Why I Came Back to The Place That Makes Me Happy

From Pueblo to Denver and Back


Since all the way back to my freshman year of college, my dream was always to move up to northern Colorado (Denver or Boulder), and join a startup team. Months before graduation, I applied to every startup company I could find, and drove myself crazy waiting to hear back after interviews. Finally, two months before graduation, I landed my dream job with a startup company in Denver. I was ecstatic, and it honestly felt like it was destiny; like it was meant to be. My good friend Tyler Shown, who wrote the blog post Why I’m Leaving the Place That Makes Me Happy, invited me to join him on his seven-week backpacking trip throughout Europe. But I turned him down to accept the job and start immediately after graduation.

I headed to Toronto, Canada for training. After my first day of training I came to a quick realization: I was going to hate this job. It was a sales job, and having absolutely no sales experience going in, I had no idea what to expect. I quickly found myself burnt out, and began to understand that sales was not for me. I told myself to get through training and give it my all when I got back to Denver. I hoped that once I got in a routine and built relationships with people I would start to like the job.


Unfortunately, the grind of sales just continued to wear on me. I loved the people I was working with, but the job itself was unbearable to me. I felt like I was capable of doing so much more. For that first month, I was absolutely miserable. I did everything I could to try to figure out how to make it work. After all I was living my dream; living in an apartment in downtown Denver, working in Galvanize (a Google-like coworking space), and being a part of an exciting startup company. I literally had everything I had ever dreamed of, and I’ve never been so miserable in my life. During that time it really forced me to take a step back and reevaluate who I am and what I want.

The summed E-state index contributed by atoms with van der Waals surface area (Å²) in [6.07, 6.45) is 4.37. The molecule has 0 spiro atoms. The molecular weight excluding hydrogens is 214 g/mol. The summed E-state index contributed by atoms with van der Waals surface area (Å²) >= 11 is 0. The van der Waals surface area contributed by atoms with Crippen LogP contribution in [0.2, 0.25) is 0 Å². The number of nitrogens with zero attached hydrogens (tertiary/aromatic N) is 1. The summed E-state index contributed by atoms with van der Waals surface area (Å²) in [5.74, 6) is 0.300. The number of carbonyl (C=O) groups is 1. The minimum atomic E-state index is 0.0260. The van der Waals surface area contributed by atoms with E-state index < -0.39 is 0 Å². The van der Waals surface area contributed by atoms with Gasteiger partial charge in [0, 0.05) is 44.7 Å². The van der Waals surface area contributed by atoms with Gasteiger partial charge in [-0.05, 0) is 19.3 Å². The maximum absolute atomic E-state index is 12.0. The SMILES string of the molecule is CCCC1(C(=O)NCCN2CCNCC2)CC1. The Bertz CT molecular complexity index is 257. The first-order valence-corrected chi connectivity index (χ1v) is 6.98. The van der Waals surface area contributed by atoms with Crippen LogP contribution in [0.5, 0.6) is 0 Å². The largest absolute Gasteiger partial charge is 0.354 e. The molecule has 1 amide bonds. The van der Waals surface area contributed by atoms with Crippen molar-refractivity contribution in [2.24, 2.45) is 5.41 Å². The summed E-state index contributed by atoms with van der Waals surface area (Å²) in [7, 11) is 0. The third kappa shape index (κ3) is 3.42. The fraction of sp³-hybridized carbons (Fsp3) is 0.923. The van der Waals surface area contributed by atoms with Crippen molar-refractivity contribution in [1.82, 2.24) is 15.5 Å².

I always felt that if I stayed in Pueblo, I could be a big fish in a small pond. That seemed boring to me. I dreamed of being a big fish in a big pond. I left and went to Denver to accept that challenge. That was an opportunity I just could not pass up. I needed to expose myself to a world outside of Pueblo, and discover how I stacked up in a bigger pond. Surprisingly, what I found, is the greatest challenge for me wasn’t going to be conquering Denver, but instead, coming back and changing Pueblo.

Boundless opportunities await people in Denver. I easily could have joined numerous companies and climbed the ladder to the top. Denver’s economy is booming, the nightlife was incredible, and the things to do and places to see were endless. But when I think about what my future would have looked like in Denver, one word comes to mind: comfortable. It would have been very easy to settle down with a 9-5 job and make a lot of money for the rest of my life. But a life of ease and comfort is something I refuse to choose.

When I came back to Pueblo, a lot of people thought I came back because I’m comfortable here, and that couldn’t be more false. I came back because Pueblo represents a massive challenge for me. This community needs drastic changes and some inspiration to create a new future. I viewed Pueblo as a blank canvas, just waiting for me to make it my work of art.


Right now, I’m anything but comfortable. I’m hustling to sell any books I can; I’m speaking for free to anyone willing to listen to my message, and I stay up all night writing blog posts and planning new content to put out. But here’s the funny thing: I’m happy now, happier than I’ve ever been. Every day I wake up and it takes every ounce of my being to work towards this vision I have stuck in my head. I’m putting to work every gift I have at my disposal, and being back in Pueblo has allowed me to do that.

After reevaluating who I am and what I want, it’s clear to me now that I want impact. I could care less about money, I don’t want the downtown apartment and fancy job. All I want is to impact as many lives as possible by using my gifts to their fullest extent. I feel right at home, breaking through the brick wall of my comfort zone every single day.


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